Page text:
Thursday, November 26, 2015
That was my first thought when I saw apples labeled "Spymac." Cross two classics, Northern Spy and McIntosh. I'll bet it's a great pie apple, too.
Spymac looks squarely in the Mac family, with a streaky-to-saturated red blush over green yellow, moderate ribbing, and large light lenticels.
Closer inspection shows a blush that is a little less purple, and less vivid, than McIntosh's.
Spymac's flesh is medium-grained and breakingly crisp, light yellow and quite juicy. The flavors of this well-balanced apple are fine and unusual, melon dusted with a little light citrus and a hint of vinousness in the finish and the later part of the chew.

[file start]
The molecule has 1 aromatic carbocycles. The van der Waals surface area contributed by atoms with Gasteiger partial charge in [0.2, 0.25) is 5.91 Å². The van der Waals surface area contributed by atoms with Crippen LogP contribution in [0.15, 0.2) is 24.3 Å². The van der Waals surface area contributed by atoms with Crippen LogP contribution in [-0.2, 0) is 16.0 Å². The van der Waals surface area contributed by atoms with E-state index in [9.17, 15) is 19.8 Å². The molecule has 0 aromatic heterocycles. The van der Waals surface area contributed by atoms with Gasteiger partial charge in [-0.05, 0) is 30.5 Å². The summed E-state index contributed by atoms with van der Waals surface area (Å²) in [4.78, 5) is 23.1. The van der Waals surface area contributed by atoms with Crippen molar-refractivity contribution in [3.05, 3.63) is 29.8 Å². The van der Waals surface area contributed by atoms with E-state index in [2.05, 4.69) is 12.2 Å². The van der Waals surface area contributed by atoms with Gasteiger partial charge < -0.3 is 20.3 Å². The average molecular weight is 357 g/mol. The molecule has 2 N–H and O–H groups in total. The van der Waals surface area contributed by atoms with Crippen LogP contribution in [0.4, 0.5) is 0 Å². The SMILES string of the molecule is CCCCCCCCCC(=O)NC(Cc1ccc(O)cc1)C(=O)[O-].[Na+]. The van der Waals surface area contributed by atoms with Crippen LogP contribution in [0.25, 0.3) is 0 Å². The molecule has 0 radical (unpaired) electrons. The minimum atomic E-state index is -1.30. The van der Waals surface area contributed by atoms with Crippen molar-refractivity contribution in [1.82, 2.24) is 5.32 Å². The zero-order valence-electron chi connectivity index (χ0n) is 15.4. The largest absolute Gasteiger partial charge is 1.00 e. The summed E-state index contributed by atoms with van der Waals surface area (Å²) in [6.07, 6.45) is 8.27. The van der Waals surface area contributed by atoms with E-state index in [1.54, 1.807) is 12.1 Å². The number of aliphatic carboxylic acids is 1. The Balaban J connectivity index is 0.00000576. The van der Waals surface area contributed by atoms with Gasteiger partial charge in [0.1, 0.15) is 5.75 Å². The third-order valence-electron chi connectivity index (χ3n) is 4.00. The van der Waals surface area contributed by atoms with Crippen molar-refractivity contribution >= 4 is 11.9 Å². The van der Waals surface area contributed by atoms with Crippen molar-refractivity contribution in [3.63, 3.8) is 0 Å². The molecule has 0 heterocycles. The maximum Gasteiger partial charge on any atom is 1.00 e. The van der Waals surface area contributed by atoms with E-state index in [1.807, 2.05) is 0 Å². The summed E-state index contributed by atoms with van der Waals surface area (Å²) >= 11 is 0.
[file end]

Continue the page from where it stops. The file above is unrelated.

There is also a sweet floral quality, and maybe a little cherry in the mix.
What's especially nice is how well these flavors go together.
I also think that while Spymac has real character, it is an inoffensive apple that anyone could enjoy. It does not clobber you with intense sugar-tart combinations, is not hard or dense, and is not sour or acid by any stretch.
As such I would recommend it to anyone looking to stretch—gently—his or her apple-eating horizons.
I think these are ready for picking in early October. If so, Spymac must have some keeping qualities since I'm tasting mine in mid-November.
Champlain Orchards (Vermont) claims credit for breeding Northern Spy and McIntosh to create this variety. Well done: In retrospect, it seems obvious!